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Mountain Home 9/11 Memorial raises $15,000 needed for construction

Mountain Home’s planned 9/11 Memorial will officially be underway after memorial organizer, and Mountain Home firefighter Tommy Feleccia announced that $15,000 had been raised to make the memorial come to life.

The memorial, which has already had its concrete base poured by the city of Mountain Home, is slated to be unveiled on Memorial Day.

“We have reached our goal of $15,000 in donations towards our September 11th, 2001 Memorial that will be placed on the Veterans Plaza in Mountain Home, AR,” said Feleccia during his announcement on Facebook. “Going back to our 20th anniversary of 9/11 event that was held last year, ideas of how to incorporate the steel from one of the Twin Towers in New York began. Many ideas came up, but I thought this monument was the best way to honor all lives and locations that were lost that tragic day.”

Concept art of the planned 9/11 Memorial in downtown Mountain Home. Art provided by Tommy Feleccia.

The city’s 9/11 memorial came about after retired FDNY Captain Joseph Russo presented Mountain Home with a 50-pound piece of steel on behalf of the FDNY during last year’s 9/11 ceremony marking the 20th anniversary of the single largest terrorist attack on the United States.

Russo, Tommy Felicia’s great uncle, worked with Felicia’s grandfather, Vincent Felicia of Mountain Home, to obtain the piece of steel from the Twin Towers. Sadly, Vincent Felicia passed away on Sept. 2, mere days before the city would be presented with the piece of steel he worked so hard to procure.

Steel from the Twin Towers is managed by the FDNY and has become difficult to obtain, as much of the remaining steel has already been used for other memorials or worked into the hulls and frames of U.S. Navy ships like the U.S.S. New York.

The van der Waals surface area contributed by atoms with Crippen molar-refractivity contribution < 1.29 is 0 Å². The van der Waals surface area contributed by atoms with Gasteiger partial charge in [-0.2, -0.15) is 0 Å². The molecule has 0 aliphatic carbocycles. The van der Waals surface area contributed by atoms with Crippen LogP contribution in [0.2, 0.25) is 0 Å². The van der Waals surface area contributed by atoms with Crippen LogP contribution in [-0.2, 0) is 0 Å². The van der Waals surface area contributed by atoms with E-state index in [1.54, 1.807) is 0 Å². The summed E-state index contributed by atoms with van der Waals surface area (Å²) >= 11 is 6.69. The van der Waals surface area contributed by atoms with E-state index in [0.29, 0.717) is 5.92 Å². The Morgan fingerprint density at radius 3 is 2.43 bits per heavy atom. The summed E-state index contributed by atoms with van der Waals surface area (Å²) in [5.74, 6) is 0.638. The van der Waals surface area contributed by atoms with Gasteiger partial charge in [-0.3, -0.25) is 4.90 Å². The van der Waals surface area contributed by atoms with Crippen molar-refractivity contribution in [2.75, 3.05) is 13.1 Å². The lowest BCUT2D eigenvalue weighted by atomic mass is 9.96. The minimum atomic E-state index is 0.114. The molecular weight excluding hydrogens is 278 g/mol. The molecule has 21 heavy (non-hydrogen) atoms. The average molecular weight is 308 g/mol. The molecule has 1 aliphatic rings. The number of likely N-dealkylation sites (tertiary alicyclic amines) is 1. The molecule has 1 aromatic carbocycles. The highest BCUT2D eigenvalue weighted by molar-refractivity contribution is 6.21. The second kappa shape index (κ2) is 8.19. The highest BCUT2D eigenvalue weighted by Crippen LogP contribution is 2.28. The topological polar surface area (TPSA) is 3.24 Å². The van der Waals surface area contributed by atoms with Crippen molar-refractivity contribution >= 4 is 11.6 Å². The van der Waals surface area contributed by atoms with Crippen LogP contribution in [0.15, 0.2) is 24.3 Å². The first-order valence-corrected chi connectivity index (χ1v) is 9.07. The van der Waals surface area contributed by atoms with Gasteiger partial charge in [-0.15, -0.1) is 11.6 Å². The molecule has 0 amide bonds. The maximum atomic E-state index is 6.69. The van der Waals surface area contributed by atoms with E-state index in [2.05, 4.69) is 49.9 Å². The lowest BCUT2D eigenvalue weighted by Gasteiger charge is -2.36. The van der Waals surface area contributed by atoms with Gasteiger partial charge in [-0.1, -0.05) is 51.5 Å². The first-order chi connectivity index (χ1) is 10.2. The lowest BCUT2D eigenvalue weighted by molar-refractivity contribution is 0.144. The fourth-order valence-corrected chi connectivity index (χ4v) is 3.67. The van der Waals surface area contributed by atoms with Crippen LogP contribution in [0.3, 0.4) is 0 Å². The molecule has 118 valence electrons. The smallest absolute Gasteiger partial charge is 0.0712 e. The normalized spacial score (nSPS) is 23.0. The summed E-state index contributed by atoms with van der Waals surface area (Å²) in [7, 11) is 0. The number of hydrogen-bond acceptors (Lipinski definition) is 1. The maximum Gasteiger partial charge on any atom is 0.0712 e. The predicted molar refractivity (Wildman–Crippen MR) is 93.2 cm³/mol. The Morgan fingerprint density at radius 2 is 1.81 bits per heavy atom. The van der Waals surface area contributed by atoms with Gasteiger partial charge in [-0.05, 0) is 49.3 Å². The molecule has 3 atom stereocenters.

“Coming up with a goal to raise $15,000 seemed almost out of reach,” Feleccia said. “But through this process, I have met so many incredible people and didn’t realize September 11th, 2001, affected all of us in some way, either big or small. Everyone remembers exactly what they were doing that day when our nation was attacked.”

The memorial will see the steel suspended between two 6 foot tall concrete pillars designed to look like the Twin Towers. The foot of the base will feature the words “Never Forget,” while the date of the attacks will be displayed on the side of the memorial. The memorial will also include a silhouette of the Pentagon and the number 93 to represent flight United 93.

A plaque with information pertaining to the events of 9/11 will also be installed.

The 9/11 terrorist attacks were a defining moment for the United States, which would launch the War on Terror mere months after the dust of that day settled.

On the morning of Sept. 11, 2001, thousands of Americans’ lives ended after terrorists hijacked four commercial passenger planes and crashed them into both towers of the World Trade Center, the Pentagon, and a field in Shanksville, Pennsylvania.

Altogether, almost 3,000 people would lose their lives, including the first responders who rushed headfirst into danger to try and save those trapped inside the Pentagon and the Twin Towers.

The passengers onboard United 93, which crashed in Pennsylvania, heroically stepped forward and fought their hijackers in an attempt to regain control of the plane. The plane would crash in a field due to the struggle inside of the flight’s cockpit.

The death toll can still be felt today as many of 9/11’s first responders still suffer and die from illnesses resulting from that day.

“There are so many people that made this possible. So many people wanted to be a part of this memorial and see it built,” Feleccia said. “Our goal is to have our 9/11 Memorial revealed on Memorial Day, Monday, May 30th. It is just an incredible 1,200 miles away from the City of New York, we will have a permanent memorial honoring the nearly 3000 lives lost that day. Thank you, Mountain Home!”

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